He says that because with the previous generation of cars, there was a greater separation between teams because NASCAR did not regulate as much of the car. With the the Next Gen car, teams have the same parts. Two-time Cup champion Joey Logano that his team still has much to learn about the car and maximizing setups. 

Even with his struggles at the end of his tenure at Joe Gibbs Racing, Busch says he doesn’t go to RCR with a chip on his shoulder. 

“I don’t think I have anything to prove or I need to have a chip on my shoulder,” Busch said. “I just want to go out there and run well again. … I felt like we had a lot of strong runs this year. There were like six races I can count that we could’ve, would’ve, should’ve won and we didn’t whip is very frustrating. 

“We were so good at giving them away that I need to get back to I’m so good at stealing them and earning them.”

2. Special delivery 

Among the perks with winning a Cup title is getting the Champion’s Journal. Jimmie Johnson started the tradition after his 2010 championship. The existence of the journal remained a secret until 2017 when Johnson posted a picture on social media of him handing the journal to Martin Truex Jr.

The journal passes from champion to champion with the current champion holding on to it for a year and adding an entry for the next champion before handing it to them. Logano will receive the journal from Kyle Larson. 

“I can’t wait to read it again,” Logano said before Thursday’s NASCAR Awards. “I’m telling you, it’s probably one of the coolest things. Jimmie deserves all of the credit for coming up with the idea. 

“I wish it started sooner. It’s so interesting. Some drivers are very detailed what they write to the next champion and some are kind of quick and simple. It’s very interesting to read it. It’s cool. It’s a real secret. It’s kind of like an unwritten rule, you can’t take pictures of it and post it. It’s a thing that only the championship drivers know and have read and seen.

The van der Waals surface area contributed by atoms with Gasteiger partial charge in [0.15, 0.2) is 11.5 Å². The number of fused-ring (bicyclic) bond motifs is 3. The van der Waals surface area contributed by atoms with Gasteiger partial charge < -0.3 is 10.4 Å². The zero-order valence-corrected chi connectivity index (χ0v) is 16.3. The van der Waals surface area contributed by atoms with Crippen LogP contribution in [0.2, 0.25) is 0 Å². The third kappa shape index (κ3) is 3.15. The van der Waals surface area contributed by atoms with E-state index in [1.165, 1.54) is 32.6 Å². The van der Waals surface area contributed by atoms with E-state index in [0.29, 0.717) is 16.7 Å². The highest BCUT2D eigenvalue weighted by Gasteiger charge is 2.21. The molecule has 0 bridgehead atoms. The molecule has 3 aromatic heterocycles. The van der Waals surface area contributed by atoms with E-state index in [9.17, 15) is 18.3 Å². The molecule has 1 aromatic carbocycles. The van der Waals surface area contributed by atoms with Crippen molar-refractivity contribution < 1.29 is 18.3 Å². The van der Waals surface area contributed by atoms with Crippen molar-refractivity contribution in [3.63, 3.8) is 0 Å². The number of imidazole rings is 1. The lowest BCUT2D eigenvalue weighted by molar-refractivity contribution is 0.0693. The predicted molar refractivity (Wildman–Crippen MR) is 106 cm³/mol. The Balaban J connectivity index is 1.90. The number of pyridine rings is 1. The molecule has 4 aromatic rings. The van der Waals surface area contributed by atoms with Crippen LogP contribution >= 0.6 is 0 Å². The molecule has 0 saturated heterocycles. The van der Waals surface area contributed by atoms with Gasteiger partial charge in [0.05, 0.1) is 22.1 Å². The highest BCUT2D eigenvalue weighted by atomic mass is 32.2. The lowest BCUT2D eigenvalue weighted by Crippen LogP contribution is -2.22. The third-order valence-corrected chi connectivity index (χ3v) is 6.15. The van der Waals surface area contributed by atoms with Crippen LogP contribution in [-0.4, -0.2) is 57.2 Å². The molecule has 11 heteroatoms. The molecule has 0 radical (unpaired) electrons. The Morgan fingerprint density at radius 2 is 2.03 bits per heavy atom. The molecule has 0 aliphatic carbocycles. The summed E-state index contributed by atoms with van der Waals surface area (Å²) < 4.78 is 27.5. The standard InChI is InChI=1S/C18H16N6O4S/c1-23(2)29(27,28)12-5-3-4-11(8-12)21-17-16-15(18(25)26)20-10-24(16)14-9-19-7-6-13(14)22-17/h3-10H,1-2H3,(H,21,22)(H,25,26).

“Every time I get it, I’m so nervous. I’m like don’t spill anything on this thing, don’t lose it. It would suck to be the guy that loses that. That would be bad. I’m putting it right in the safe.”

Logano won his first Cup title in 2018. He then gave the journal to Kyle Busch, the 2019 series champion.

“It’s something you put a lot of thought into, at least I did,” Logano said of what he penned. “I wrote a letter to Kyle. You put a lot of thought into it. It’s something that will be there as long as our sport is around. I hope so at least. It’s a really great tradition.”

3. Fun factor 

The day of last year’s NASCAR Awards, William Byron said he wanted compete in more races outside NASCAR in 2022. 

Byron, who seeks to make Sunday’s prestigious Snowball Derby Super Late Model race, has fulfilled his goal, winning, gaining confidence but also having fun.

“What I got out of it was immediate fun, sort of relief,” Byron said of racing various Super Late Model races this year. “It was not racing the Cup car. It was different. It was not as stressful working with the team and things like that because there’s not as much on the line. There’s still prize money and things, and honestly you’re there to have fun. I enjoyed that.

“As I got going in it, I realized how productive it really was for me to do it, how much I was learning. As I did it more often throughout the season, I learned little nuances that were helping me get back in the Cup car with a better skill set.”

That element of fun stood out to Byron. Cup racing is full of pressure with the multi-million dollar sponsors, expectations to win and all the people at the shop relying on the car’s performance. That’s significant pressure, on top of what any driver puts on themself.